There is one thing I think most of us tend to indulge in over the festive season and that’s a tipple or two of our favourite alcoholic swill! And with more than a pinch of Kitchen Witch in me, standing in the kitchen brewing up a big batch of something warming, fragrant and slightly intoxicating for Kith and Kin on both sides of the hedge is one reason I adore this time of year. It’s true I love brewing my own wines and meads however that can take time which we don’t always have, so here are a few very easy festive winter warmers suitable for the Kitchen Witch in all of us and each has plenty of opportunity for a little Hubble Bubble!
“A Merry Christmas, Bob!” said Scrooge with an earnestness that could not be mistaken, as he clapped him on the back. “A merrier Christmas, Bob, my good fellow, than I have given you for many a year! I’ll raise your salary, and endeavour to assist your struggling family, and we will discuss your affairs this very afternoon over a bowl of Smoking Bishop, Bob!” – ‘A Christmas Carol’ by Charles Dickens
This is one of my favorite drinks to make. Referenced by Charles Dickens in ‘A Christmas Carol’ I pay homage to the writer who spent much of his life writing not 20 minutes car ride from me in the town of Rochester. Many of the shops and houses here inspired some of his greatest works and around this time of year the town hosts the very popular annual Dickens Christmas Fair. The Name Bishop comes from the colour of the drink.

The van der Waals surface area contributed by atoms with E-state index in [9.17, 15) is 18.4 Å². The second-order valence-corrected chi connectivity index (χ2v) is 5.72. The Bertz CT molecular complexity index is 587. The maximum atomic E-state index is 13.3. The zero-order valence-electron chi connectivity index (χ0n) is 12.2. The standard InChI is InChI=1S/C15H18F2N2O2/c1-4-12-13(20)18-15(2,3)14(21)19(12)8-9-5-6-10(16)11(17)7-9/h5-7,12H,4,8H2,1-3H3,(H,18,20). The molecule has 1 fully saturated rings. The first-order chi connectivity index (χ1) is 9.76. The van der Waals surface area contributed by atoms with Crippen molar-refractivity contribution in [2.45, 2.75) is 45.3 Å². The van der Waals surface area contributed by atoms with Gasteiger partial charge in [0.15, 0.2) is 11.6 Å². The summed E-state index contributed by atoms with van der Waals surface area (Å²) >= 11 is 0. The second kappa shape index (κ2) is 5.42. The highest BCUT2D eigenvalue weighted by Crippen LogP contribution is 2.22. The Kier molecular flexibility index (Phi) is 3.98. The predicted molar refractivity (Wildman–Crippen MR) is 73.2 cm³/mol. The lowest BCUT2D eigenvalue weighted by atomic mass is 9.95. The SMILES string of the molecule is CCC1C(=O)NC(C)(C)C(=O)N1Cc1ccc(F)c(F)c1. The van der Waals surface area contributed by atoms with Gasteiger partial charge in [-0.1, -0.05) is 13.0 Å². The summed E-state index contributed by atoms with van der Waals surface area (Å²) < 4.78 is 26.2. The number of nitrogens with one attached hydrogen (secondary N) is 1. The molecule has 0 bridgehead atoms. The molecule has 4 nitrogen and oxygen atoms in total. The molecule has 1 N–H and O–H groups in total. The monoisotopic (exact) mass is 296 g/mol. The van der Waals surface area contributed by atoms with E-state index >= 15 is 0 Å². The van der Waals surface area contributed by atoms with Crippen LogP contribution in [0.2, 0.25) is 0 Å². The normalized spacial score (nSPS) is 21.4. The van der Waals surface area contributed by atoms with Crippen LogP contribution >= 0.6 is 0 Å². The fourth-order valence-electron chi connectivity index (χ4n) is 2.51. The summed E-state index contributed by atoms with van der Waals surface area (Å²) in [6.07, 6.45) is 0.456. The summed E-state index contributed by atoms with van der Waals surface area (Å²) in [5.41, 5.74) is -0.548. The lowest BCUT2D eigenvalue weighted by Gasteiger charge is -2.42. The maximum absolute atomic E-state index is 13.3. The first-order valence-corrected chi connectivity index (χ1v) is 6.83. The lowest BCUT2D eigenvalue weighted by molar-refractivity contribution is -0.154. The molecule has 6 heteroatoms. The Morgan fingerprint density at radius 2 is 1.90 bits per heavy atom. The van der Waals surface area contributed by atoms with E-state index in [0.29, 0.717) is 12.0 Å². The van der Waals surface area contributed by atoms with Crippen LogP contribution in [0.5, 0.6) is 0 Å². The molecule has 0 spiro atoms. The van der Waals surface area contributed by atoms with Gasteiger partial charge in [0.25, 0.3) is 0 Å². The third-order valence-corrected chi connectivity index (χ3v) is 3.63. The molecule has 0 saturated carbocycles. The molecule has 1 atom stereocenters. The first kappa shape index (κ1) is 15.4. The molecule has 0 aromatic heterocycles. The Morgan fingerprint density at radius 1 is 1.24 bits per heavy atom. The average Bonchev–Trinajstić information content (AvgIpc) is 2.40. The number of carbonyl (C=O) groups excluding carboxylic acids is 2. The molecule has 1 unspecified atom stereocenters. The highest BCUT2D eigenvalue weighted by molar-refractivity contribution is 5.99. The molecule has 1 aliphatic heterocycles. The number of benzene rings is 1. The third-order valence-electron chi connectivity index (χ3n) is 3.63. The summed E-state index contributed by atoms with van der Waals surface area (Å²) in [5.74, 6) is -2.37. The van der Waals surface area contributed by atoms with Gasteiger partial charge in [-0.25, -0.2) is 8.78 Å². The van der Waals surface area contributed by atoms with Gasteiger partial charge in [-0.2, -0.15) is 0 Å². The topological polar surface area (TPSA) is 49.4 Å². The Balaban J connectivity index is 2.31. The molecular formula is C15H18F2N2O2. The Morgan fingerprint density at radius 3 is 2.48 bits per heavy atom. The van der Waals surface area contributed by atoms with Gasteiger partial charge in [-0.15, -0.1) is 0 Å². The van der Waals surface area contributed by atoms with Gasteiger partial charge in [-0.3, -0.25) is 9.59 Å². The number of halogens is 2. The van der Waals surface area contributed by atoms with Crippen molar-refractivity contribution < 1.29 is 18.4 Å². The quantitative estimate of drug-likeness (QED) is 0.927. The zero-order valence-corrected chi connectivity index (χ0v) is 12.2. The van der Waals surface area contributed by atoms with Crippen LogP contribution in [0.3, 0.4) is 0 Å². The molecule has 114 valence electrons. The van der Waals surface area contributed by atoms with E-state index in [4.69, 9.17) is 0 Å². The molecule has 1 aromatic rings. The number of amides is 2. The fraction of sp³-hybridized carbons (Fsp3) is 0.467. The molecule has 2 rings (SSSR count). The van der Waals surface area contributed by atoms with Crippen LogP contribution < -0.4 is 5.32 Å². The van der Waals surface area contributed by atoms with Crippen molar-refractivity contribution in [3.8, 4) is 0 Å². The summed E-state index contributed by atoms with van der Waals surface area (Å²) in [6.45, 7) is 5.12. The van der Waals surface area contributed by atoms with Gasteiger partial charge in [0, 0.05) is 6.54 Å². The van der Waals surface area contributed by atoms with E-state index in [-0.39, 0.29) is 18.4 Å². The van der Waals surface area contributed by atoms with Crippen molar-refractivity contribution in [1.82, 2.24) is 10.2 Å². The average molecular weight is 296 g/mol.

you need: 4 Oranges, 1 grapefruit, a handful of cloves, a few cinnamon sticks, a bottle of red wine, a bottle of port, 1/4 Ib sugar.
First stud the oranges with Cloves, as many as you like. Here you can create magical symbols on the oranges and charge each of them with magical intent. Place these on a deep baking tray or dish with the grapefruit and bake in a moderate oven until the skins start to brown. Remove from the oven and place the citrus fruits in a large saucepan. Add the sugar and cinnamon sticks, cover with wine and warm gently. When everything is warmed through and smelling divine, remove from the heat and either with your hands or a potato masher crush all the fruit so the juices burst into the surrounding wine. Pour the mixture through a fine sieve into a clean saucepan. Add the port to the wine and warm through again. At this point have a taste and add sugar if required. Serve in mugs with quartered slices of orange.
The main stay of my yuletide celebrations. I tend to make at least two bottles worth in one go and bottle it again when cool so its ready for warming whenever I need to. It goes great with a mince-pie or two!
You Need: A bottle of cheap red plonk, one orange cut in half, one lemon cut into slices, a handful of cloves, 2 large cinnamon sticks and brown / Demerara sugar.
First stud one half of the orange with cloves (again all the components of the mulled wine can be charged with intent or a special prayer). Add this to a large saucepan with the sliced lemon, the juice of the other half of the orange and the cinnamon sticks. Pour over a bottle of red wine (the cheaper the better). Warm over a gentle heat and stir in the sugar to taste… there is no set amount of sugar in my opinion, it depends on the wine you use and personal preference. When warm serve immediately or strain through a fine sieve, cool and bottle for re heating later. You can give these bottles to people as gifts, especially if the wine has been stirred with all those good intentions and fruits and spices blessed with well wishes for the new year!